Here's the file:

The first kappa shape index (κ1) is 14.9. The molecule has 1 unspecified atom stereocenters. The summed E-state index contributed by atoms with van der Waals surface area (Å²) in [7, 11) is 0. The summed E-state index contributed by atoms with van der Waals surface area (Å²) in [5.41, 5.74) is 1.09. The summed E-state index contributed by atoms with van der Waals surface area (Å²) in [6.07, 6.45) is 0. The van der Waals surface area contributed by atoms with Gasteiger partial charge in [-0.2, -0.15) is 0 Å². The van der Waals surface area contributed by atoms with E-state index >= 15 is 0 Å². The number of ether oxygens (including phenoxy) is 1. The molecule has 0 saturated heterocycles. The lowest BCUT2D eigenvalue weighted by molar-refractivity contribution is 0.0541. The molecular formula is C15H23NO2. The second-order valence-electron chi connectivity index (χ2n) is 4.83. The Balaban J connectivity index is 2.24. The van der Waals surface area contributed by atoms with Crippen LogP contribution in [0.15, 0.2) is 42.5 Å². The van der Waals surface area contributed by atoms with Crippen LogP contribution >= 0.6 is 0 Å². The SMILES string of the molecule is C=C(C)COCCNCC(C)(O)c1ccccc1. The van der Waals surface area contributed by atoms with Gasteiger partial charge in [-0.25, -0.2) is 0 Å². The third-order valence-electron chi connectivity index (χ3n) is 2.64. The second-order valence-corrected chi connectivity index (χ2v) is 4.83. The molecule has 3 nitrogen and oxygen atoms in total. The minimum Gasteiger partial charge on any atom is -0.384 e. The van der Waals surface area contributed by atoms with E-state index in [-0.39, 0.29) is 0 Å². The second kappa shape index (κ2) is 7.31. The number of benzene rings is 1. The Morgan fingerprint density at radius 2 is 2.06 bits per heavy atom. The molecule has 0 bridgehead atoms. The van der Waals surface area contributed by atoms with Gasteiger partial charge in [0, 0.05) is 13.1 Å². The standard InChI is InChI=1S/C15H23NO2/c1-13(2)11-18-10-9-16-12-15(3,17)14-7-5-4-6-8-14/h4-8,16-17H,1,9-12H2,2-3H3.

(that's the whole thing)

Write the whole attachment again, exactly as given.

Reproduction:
The first kappa shape index (κ1) is 14.9. The molecule has 1 unspecified atom stereocenters. The summed E-state index contributed by atoms with van der Waals surface area (Å²) in [7, 11) is 0. The summed E-state index contributed by atoms with van der Waals surface area (Å²) in [5.41, 5.74) is 1.09. The summed E-state index contributed by atoms with van der Waals surface area (Å²) in [6.07, 6.45) is 0. The van der Waals surface area contributed by atoms with Gasteiger partial charge in [-0.2, -0.15) is 0 Å². The van der Waals surface area contributed by atoms with E-state index >= 15 is 0 Å². The number of ether oxygens (including phenoxy) is 1. The molecule has 0 saturated heterocycles. The lowest BCUT2D eigenvalue weighted by molar-refractivity contribution is 0.0541. The molecular formula is C15H23NO2. The second-order valence-electron chi connectivity index (χ2n) is 4.83. The Balaban J connectivity index is 2.24. The van der Waals surface area contributed by atoms with Crippen LogP contribution in [0.15, 0.2) is 42.5 Å². The van der Waals surface area contributed by atoms with Crippen LogP contribution >= 0.6 is 0 Å². The SMILES string of the molecule is C=C(C)COCCNCC(C)(O)c1ccccc1. The van der Waals surface area contributed by atoms with Gasteiger partial charge in [-0.25, -0.2) is 0 Å². The third-order valence-electron chi connectivity index (χ3n) is 2.64. The second-order valence-corrected chi connectivity index (χ2v) is 4.83. The molecule has 3 nitrogen and oxygen atoms in total. The minimum Gasteiger partial charge on any atom is -0.384 e. The van der Waals surface area contributed by atoms with E-state index in [-0.39, 0.29) is 0 Å². The second kappa shape index (κ2) is 7.31. The number of benzene rings is 1. The Morgan fingerprint density at radius 2 is 2.06 bits per heavy atom. The molecule has 0 bridgehead atoms. The van der Waals surface area contributed by atoms with Gasteiger partial charge in [0, 0.05) is 13.1 Å². The standard InChI is InChI=1S/C15H23NO2/c1-13(2)11-18-10-9-16-12-15(3,17)14-7-5-4-6-8-14/h4-8,16-17H,1,9-12H2,2-3H3.